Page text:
As an auxiliary power unit (APU) onboard military vehicles, the Emily 2200 fuel cell keeps vehicle batteries charged automatically, reliably, quietly and virtually emission-free. It delivers power for devices ranging from radios and other communication equipment to night-vision goggles, navigation devices and computers. In operation the unit is undetectable by sound or smell, and generates power almost imperceptibly – eliminating the need to start a vehicle’s engine to charge batteries.
Off-vehicle, the Emily 2200 provides power for mobile and stationary military applications. It is being used in unmanned applications as well as a field-based charging station for batteries. It also can be combined with other alternative power sources like solar or wind. The Emily 2200 continues to produce maintenance-free electrical power for several weeks.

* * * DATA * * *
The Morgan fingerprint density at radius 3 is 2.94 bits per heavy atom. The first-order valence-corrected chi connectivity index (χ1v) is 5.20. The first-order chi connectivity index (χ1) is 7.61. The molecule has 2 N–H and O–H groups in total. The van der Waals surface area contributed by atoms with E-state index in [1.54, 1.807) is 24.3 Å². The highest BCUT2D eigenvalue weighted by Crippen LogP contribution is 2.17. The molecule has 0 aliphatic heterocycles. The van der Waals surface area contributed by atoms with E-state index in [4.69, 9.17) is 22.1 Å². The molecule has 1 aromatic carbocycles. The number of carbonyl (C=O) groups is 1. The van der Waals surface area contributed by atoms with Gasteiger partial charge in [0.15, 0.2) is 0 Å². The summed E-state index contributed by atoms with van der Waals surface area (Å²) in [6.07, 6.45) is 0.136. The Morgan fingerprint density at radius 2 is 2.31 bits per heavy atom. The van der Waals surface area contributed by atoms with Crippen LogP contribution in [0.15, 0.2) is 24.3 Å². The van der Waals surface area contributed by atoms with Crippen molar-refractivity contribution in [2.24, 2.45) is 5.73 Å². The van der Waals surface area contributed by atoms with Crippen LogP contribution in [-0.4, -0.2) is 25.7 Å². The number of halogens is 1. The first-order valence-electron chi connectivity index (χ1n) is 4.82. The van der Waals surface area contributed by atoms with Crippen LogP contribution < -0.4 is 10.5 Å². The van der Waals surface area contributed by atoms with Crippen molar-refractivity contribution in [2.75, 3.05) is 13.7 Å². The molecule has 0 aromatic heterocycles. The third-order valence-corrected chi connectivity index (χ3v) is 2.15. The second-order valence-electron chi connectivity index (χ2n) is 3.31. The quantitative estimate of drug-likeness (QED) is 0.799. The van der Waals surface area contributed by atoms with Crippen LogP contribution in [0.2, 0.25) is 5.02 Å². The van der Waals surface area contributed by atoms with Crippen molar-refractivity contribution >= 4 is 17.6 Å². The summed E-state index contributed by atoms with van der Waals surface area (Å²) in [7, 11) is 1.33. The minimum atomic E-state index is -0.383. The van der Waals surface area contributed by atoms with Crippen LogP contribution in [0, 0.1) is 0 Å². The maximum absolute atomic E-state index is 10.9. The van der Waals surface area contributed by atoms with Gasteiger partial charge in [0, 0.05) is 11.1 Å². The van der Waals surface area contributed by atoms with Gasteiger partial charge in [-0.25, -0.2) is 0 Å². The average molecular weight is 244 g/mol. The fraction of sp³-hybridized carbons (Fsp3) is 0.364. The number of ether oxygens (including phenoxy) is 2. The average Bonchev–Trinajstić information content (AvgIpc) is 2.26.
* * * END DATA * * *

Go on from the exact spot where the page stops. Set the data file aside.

For operation, the Emily uses a fuel cartridge; for example, a 10-liter cartridge weighing 8 kg (18 lb) has enough capacity for more than 10 kWh. This fuel cartridge is sufficient to power devices for more than 100 hours.
‘With the Emily 2200 we offer soldiers in the field a mobile, fuel-cell-based energy supply that guarantees reliable, lightweight and emission-free power, both on-vehicle and off-vehicle,’ says Dr Peter Podesser, CEO of SFC Smart Fuel Cell. ‘Due to its flexibility, the Emily 2200 makes an important contribution to the safety, effectiveness, higher mobility, and energy efficiency of soldiers on missions.’
SFC Smart Fuel Cell will demonstrate the Emily 2200 and its energy network at the 2009 Association of the United States Army (AUSA) Annual Meeting & Exposition, taking place in early October in Washington, DC.